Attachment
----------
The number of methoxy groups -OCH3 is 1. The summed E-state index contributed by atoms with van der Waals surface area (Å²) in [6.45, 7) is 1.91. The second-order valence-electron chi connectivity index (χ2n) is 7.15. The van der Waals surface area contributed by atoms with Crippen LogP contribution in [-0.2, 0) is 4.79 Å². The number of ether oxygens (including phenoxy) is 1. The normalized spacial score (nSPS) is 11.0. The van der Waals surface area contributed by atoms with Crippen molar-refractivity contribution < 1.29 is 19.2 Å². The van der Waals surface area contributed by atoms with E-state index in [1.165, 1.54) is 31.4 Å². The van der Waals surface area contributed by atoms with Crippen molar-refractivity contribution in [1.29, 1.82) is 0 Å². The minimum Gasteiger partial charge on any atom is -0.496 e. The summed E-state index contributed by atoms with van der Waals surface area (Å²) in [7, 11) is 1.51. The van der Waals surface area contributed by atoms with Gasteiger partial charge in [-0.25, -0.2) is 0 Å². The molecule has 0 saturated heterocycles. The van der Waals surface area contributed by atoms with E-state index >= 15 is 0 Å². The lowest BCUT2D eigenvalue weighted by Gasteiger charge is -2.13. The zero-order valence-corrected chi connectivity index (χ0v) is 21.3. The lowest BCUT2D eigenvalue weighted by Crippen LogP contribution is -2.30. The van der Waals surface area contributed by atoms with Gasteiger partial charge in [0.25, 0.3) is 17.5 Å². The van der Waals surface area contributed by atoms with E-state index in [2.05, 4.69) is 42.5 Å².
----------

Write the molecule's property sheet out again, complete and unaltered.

The number of methoxy groups -OCH3 is 1. The summed E-state index contributed by atoms with van der Waals surface area (Å²) in [6.45, 7) is 1.91. The second-order valence-electron chi connectivity index (χ2n) is 7.15. The van der Waals surface area contributed by atoms with Crippen LogP contribution in [-0.2, 0) is 4.79 Å². The number of ether oxygens (including phenoxy) is 1. The normalized spacial score (nSPS) is 11.0. The van der Waals surface area contributed by atoms with Crippen molar-refractivity contribution < 1.29 is 19.2 Å². The van der Waals surface area contributed by atoms with E-state index in [1.165, 1.54) is 31.4 Å². The van der Waals surface area contributed by atoms with Crippen molar-refractivity contribution in [1.29, 1.82) is 0 Å². The minimum Gasteiger partial charge on any atom is -0.496 e. The summed E-state index contributed by atoms with van der Waals surface area (Å²) in [7, 11) is 1.51. The van der Waals surface area contributed by atoms with Gasteiger partial charge in [-0.25, -0.2) is 0 Å². The molecule has 0 saturated heterocycles. The van der Waals surface area contributed by atoms with E-state index >= 15 is 0 Å². The lowest BCUT2D eigenvalue weighted by Gasteiger charge is -2.13. The zero-order valence-corrected chi connectivity index (χ0v) is 21.3. The lowest BCUT2D eigenvalue weighted by Crippen LogP contribution is -2.30. The van der Waals surface area contributed by atoms with Gasteiger partial charge in [0.25, 0.3) is 17.5 Å². The van der Waals surface area contributed by atoms with E-state index in [2.05, 4.69) is 42.5 Å².